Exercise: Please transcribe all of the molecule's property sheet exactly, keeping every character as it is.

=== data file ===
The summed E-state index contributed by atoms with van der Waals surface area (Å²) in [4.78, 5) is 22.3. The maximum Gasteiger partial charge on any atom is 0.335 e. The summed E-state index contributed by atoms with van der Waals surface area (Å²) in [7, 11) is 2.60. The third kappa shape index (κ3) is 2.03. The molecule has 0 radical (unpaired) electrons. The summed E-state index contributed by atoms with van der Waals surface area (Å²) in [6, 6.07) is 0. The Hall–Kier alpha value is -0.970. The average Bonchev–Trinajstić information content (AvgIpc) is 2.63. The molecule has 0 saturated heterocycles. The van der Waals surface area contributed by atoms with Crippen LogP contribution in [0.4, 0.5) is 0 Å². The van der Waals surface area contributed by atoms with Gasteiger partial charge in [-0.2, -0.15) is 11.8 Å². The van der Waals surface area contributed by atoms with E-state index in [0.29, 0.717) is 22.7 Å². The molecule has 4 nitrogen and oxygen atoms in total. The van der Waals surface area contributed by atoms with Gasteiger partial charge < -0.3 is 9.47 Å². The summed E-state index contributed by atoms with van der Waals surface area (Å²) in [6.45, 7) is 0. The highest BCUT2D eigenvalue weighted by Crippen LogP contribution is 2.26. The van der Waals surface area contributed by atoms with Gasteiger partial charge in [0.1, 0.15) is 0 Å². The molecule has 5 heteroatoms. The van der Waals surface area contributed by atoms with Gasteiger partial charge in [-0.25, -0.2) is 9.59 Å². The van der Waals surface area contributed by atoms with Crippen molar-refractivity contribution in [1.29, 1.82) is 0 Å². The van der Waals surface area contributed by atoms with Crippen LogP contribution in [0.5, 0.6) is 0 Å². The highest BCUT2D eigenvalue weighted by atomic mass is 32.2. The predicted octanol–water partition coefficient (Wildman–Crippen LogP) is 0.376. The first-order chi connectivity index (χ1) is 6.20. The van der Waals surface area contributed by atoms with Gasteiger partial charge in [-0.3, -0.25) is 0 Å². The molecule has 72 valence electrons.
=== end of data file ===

The summed E-state index contributed by atoms with van der Waals surface area (Å²) in [4.78, 5) is 22.3. The maximum Gasteiger partial charge on any atom is 0.335 e. The summed E-state index contributed by atoms with van der Waals surface area (Å²) in [7, 11) is 2.60. The third kappa shape index (κ3) is 2.03. The molecule has 0 radical (unpaired) electrons. The summed E-state index contributed by atoms with van der Waals surface area (Å²) in [6, 6.07) is 0. The Hall–Kier alpha value is -0.970. The average Bonchev–Trinajstić information content (AvgIpc) is 2.63. The molecule has 0 saturated heterocycles. The van der Waals surface area contributed by atoms with Crippen LogP contribution in [0.4, 0.5) is 0 Å². The van der Waals surface area contributed by atoms with Gasteiger partial charge in [-0.2, -0.15) is 11.8 Å². The van der Waals surface area contributed by atoms with E-state index in [0.29, 0.717) is 22.7 Å². The molecule has 4 nitrogen and oxygen atoms in total. The van der Waals surface area contributed by atoms with Gasteiger partial charge < -0.3 is 9.47 Å². The summed E-state index contributed by atoms with van der Waals surface area (Å²) in [6.45, 7) is 0. The highest BCUT2D eigenvalue weighted by Crippen LogP contribution is 2.26. The van der Waals surface area contributed by atoms with Gasteiger partial charge in [0.1, 0.15) is 0 Å². The molecule has 5 heteroatoms. The van der Waals surface area contributed by atoms with Gasteiger partial charge in [-0.25, -0.2) is 9.59 Å². The van der Waals surface area contributed by atoms with Crippen molar-refractivity contribution in [1.29, 1.82) is 0 Å². The van der Waals surface area contributed by atoms with Crippen LogP contribution in [0.5, 0.6) is 0 Å². The highest BCUT2D eigenvalue weighted by atomic mass is 32.2. The predicted octanol–water partition coefficient (Wildman–Crippen LogP) is 0.376. The first-order chi connectivity index (χ1) is 6.20. The van der Waals surface area contributed by atoms with Gasteiger partial charge in [-0.3, -0.25) is 0 Å². The molecule has 72 valence electrons.